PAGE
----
The ever-evolving state of the brain, even after it turns 40-something
I am exhausted. Sitting in a booth in Mimi’s Coffeehouse, trying to keep my eyes open.
Up late writing and then back up early to take the boys to school makes for a pretty exhausted mom. When the 16-year-old gets a car soon that will help, but then I will just be up late and back up early worrying about them.
Plus learning new beats to write about is really cram-packing my mind — in a good way but it still requires some stretching of my 40-something brain.
I don’t think my brain was expecting anything like this. I am thinking once we hit 40 that my brain, and my bladder too, just thought we were going to ride things out the best we could from there. There were times I thought that too.
I’ve done some stuff.
I made it through my teenage years, which got pretty sketchy once I got a car and some friends. I flipped my car into a ditch three weeks after I got my driver’s license. There was no drinking involved — just some really bad driving down a non-gravel country road.
I still remember standing on the side of road marveling at my upside down car and watching my tires spin while the radio continued blaring “Way Down Yonder on the Chattahootchie” from the ditch. It’s a weird feeling and a few of my friends broke some bones. So it was a lesson learned and now that I am older and wiser, a praise that it wasn’t worse.
Now I know if you’re going 80-miles an hour then don’t suddenly stomp on the brake for no reason. Also, maybe just don’t go 80-miles an hour on a curvy road where the posted speed limit is 55.
Truth is, there’s enough material to fill a book with many reasons I shouldn’t have made it through my teenage years, or at least gotten mugged or something.
I also survived my early 20s and that especially worrisome “Ninja Megan” stage I went through. Basically after I’d had a few too many, I became amazingly good at karate. I thought I was at least, but I’m pretty sure the moves actually resembled some fairly well-executed Paul Blart rolls.
Then there was the early marriage and motherhood stage. Those days are mostly a blur of crying babies, doubt, and marital arguments where we didn’t see eye-to-eye on nearly anything. And a whole lot of automatically slimming pants because my baby weight has been in a vicious cycle of coming off and then coming back on since 2006.
I mean there have been some cheeseburgers and ice cream involved in various stages of that —and we won’t even talk about my dryer’s secret plot to sabotage my self-esteem— but overall it’s definitely the kids who are keeping me kind of fat.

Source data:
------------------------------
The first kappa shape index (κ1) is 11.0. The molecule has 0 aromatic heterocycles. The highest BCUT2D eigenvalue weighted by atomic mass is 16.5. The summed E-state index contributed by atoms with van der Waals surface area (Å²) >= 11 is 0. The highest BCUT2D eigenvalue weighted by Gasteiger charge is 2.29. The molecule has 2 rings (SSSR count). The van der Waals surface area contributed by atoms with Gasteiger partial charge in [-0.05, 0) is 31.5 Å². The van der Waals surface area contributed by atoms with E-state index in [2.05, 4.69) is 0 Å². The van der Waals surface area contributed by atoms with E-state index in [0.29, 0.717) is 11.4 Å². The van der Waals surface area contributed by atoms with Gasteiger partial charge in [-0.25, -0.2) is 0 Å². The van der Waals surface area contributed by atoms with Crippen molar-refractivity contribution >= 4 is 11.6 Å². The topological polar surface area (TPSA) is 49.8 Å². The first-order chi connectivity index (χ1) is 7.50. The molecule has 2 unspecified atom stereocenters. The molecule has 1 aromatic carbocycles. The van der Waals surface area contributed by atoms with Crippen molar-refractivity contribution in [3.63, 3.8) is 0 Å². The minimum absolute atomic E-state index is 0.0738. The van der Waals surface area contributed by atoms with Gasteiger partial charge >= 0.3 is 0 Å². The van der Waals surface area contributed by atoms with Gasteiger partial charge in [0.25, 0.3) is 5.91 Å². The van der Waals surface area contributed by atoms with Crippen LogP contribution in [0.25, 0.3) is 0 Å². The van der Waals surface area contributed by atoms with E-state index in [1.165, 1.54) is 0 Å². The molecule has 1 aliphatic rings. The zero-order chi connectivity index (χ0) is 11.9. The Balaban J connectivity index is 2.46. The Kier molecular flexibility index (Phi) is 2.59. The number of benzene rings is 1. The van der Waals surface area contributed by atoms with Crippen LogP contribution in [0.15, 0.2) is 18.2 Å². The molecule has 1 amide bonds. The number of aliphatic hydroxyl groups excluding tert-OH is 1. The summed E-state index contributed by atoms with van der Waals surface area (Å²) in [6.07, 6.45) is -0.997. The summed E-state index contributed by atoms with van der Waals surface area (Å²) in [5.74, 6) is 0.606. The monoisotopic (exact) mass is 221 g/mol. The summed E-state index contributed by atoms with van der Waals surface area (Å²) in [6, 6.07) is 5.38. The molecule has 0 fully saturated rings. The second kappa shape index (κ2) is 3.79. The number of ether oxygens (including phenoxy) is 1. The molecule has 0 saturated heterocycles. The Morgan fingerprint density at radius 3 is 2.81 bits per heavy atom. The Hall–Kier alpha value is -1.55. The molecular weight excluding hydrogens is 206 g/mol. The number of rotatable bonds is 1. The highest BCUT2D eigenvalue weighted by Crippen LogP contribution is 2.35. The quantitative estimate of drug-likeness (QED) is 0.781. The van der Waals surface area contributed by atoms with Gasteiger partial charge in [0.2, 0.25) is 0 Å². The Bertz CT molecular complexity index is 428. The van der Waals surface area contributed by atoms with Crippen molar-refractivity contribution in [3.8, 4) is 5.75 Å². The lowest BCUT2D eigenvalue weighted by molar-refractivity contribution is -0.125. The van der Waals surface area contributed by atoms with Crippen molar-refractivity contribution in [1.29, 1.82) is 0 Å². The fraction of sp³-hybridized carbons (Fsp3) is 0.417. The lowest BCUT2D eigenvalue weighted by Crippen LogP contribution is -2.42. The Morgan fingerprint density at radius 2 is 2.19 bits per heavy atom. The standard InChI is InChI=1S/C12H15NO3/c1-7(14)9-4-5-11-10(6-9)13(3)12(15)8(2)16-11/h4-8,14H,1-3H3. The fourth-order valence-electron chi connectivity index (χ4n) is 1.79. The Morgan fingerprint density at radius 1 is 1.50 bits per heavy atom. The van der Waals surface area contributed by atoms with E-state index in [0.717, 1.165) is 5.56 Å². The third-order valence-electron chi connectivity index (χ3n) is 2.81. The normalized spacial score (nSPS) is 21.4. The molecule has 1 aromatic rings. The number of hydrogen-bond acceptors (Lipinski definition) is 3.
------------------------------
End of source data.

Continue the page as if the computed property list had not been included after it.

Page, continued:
Early motherhood, especially for me, was the hardest part of parenting. Every time one of my boys cried uncontrollably, which was a lot, I was pretty sure I was doing it all wrong.
But I would say my brain completely had enough when my parents were diagnosed with cancer now almost five years ago.
Dad had pancreatic cancer and mom had lung cancer — discovered only months apart at late stages. With my husband and I taking care of them meanwhile trying to raise a 10-year-old and 7-year-old at home, it was a hard time.
That said, my husband Shawn and I were both honored to be there for the people who had been there for us all those many years.
From the mornings I would wake up to the smell of coffee and dad with his bible spread out on the kitchen table, ready to study with a young momma he knew was hungry for encouragement, to the hours my mom spent listening to me sing, read book drafts and help my first-ever attempt at telling the news when I was 8 or so — known as “The Guinea Pig Newsletter” to the three neighbors and my grandma who all got hand-written copies of it.
Dad died first and then mom died two months later.
There are parts of you that shut down in that kind of survival mode and some of those you never really get back. When the two people who always told you everything would be ok are now turning to you for that encouragement, there’s only one thing to do.
You slide down the wall in the bathroom and allow yourself to cry for exactly one minute. Then you get up, dry up your face, comb your hair and reenter the room with composure.
And then you stand strong by their side.
Those two knew me better than anyone else —other than Shawn— so I can’t believe they didn’t know I was terrified but it wasn’t my turn to break. They needed me upright and ready to fight.
Then after they each drew their last, it was my turn to collapse, and I did.
My emotions became so screwed up that I didn’t even know how to be sad for a little bit. I only knew the numbness of coming to terms with loss.
Grief brain is a real thing, too. And it was preying on a mind that was already pretty iffy sometimes as it was.
I was a nonexistent mom for the kids’ school life most of the year they were sick and the one following their death, but they had amazing teachers and co-workers at the time who reached out and helped me. Plus, the always steady hand of my husband, Shawn.
I can’t say I am still the same person who first sat in that doctor’s office with dad and heard the word “cancer”. I have emerged through the haze as someone else.
God uses these things, even when you don’t understand them. Even when your pointing a finger at Him and angrily asking, “WHY?”
Truth is, I still don’t know why.
But I do know that God is good and that doesn’t change so I simply let Him take over and recreate me yet again.
I was a lot softer then than I am now and I think He knew I needed that toughening. I was also lot more timid and I think He knew I needed some bravery for days to come.
So although my brain is tired right now and for a lot of reasons, I’m not giving up on this old friend (unless there’s math involved as previously discussed.)
God has plans and He shapes through fire and those tired days of learning.
So I am here for it.
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